Description: Two-wing flyingfish ( Exocoetus spp .) are widely distributed, epipelagic, mid-trophic organisms that feed on zooplankton and are preyed upon by numerous predators (e.g., tunas, dolphinfish, tropical seabirds), yet an understanding of their speciation and systematics is lacking. As a model of epipelagic fish speciation and to investigate mechanisms that increase biodiversity, we studied the phylogeny and biogeography of Exocoetus , a highly abundant holoepipelagic fish taxon of the tropical open ocean. Morphological and molecular data were used to evaluate the phylogenetic relationships, species boundaries, and biogeographic patterns of the five putative Exocoetus species. We show that the most widespread species ( E. volitans ) is sister to all other species, and we find no evidence for cryptic species in this taxon. Sister relationship between E. monocirrhus (Indo-Pacific) and E. obtusirostris (Atlantic) indicates the Isthmus of Panama and/or Benguela Barrier may have played a role in their divergence via allopatric speciation. The sister species E. peruvianus and E. gibbosus are found in different regions of the Pacific Ocean; however, our molecular results do not show a clear distinction between these species, indicating recent divergence or ongoing gene flow. Overall, our phylogeny reveals that the most spatially restricted species are more recently derived, suggesting that allopatric barriers may drive speciation, but subsequent dispersal and range expansion may affect the distributions of species. Morphological and molecular data of two-wing flyingfish species analyzed within a phylogenetic context revealed three clear species definitions and two others that were less obvious. Cryptic species were not detected, and biogeographic patterns of speciation associated with species range size. Two-wing flyingfish are abundant mid-trophic fishes representative of the tropical epipelagos, such that other taxa within the same habitat should be investigated for similar patterns of phylogenetic history and biogeography, as well as speciation.
    Electronic ISSN: 2045-7758
    Topics: Biology
    Published by Wiley
    Location Call Number Expected Availability
    BibTip Others were also interested in ...
  • 4
    Publication Date: 2018-02-06
    Description: The Paris Agreement limits global average temperature rise to 2 °C and commits to pursuing efforts in limiting warming to 1.5 °C above pre-industrial levels. This will require rapid reductions in the emissions of greenhouse gases and the eventual decarbonisation of the global economy. Wind energy is an established technology to help achieve emissions reductions, with a cumulative global installed capacity of ~486 GW (2016). Focusing on Australia, we assess the future economic viability of wind energy using a 12-member ensemble of high-resolution regional climate simulations forced by Coupled Model Intercomparison Project (CMIP) output. We examine both near future (around 2030) and far future (around 2070) changes. Extractable wind power changes vary across the continent, though the most spatially coherent change is a small but significant decrease across southern regions. The cost of future wind energy generation, measured via the Levelised Cost of Energy (LCOE), increases negli...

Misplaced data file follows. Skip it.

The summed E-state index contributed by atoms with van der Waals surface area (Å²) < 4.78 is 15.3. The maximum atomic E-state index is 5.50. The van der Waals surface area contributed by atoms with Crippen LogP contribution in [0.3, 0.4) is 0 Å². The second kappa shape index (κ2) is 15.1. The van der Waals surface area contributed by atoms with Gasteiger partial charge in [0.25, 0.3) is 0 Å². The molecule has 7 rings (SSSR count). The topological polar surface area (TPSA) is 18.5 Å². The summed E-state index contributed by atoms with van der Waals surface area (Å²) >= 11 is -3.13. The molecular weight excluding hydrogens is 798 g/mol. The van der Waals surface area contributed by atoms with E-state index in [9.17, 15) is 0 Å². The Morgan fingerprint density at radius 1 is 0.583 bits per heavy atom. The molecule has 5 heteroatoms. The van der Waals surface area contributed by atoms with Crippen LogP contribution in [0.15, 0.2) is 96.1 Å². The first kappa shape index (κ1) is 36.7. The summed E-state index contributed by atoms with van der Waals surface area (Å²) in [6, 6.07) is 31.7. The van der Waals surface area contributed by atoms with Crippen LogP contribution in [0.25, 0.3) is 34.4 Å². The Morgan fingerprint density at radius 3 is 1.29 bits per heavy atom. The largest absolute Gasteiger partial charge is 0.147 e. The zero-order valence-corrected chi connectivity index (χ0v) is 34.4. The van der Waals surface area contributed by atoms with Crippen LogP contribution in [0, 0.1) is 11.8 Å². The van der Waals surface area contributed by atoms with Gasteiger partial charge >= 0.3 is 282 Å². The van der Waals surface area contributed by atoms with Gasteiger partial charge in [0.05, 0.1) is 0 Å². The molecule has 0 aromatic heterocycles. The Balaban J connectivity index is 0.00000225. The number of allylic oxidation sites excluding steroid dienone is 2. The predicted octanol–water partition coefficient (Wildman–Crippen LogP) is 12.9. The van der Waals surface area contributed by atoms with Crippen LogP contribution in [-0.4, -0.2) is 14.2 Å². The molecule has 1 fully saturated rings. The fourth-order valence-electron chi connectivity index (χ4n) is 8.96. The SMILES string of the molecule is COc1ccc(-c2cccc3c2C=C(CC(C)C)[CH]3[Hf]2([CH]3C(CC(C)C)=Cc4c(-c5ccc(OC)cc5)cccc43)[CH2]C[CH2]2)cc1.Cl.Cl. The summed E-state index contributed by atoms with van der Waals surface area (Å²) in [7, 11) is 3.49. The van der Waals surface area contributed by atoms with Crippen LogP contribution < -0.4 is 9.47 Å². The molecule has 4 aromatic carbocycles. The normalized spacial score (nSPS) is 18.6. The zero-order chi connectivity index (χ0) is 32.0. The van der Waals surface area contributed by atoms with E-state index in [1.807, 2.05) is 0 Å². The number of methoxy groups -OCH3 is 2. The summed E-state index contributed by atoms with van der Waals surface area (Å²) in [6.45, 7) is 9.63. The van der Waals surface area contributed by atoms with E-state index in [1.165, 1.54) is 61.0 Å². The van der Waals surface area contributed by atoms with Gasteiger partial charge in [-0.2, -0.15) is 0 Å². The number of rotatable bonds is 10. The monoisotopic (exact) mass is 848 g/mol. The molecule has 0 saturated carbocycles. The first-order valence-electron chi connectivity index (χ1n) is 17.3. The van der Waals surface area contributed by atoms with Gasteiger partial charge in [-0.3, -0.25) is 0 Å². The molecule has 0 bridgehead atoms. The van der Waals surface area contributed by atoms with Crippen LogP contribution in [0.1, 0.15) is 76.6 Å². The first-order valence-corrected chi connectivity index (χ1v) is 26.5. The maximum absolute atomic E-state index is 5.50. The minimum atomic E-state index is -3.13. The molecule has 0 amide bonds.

Print ISSN: 1748-9318
    Electronic ISSN: 1748-9326
    Topics: Biology , Energy, Environment Protection, Nuclear Power Engineering
    Location Call Number Expected Availability
    BibTip Others were also interested in ...
  • 5
    Publication Date: 2016-08-26
    Description: Aridity is expected to increase globally in a warmer world. Research now suggests that this is substantially amplified by land–atmosphere feedbacks associated with the land surface’s response to climate and plant responses to increased atmospheric CO2. Nature Climate Change 6 869 doi: 10.1038/nclimate3029
    Print ISSN: 1758-678X
    Electronic ISSN: 1758-6798
    Topics: Geosciences
    Published by Springer Nature
    Location Call Number Expected Availability
    BibTip Others were also interested in ...
  • 6
    Publication Date: 2016-10-08
    Description: Journal of the American Chemical Society DOI: 10.1021/jacs.6b08701
    Print ISSN: 0002-7863
    Electronic ISSN: 1520-5126
    Topics: Chemistry and Pharmacology
    Location Call Number Expected Availability
    BibTip Others were also interested in ...
  • 7
    Publication Date: 2016-10-14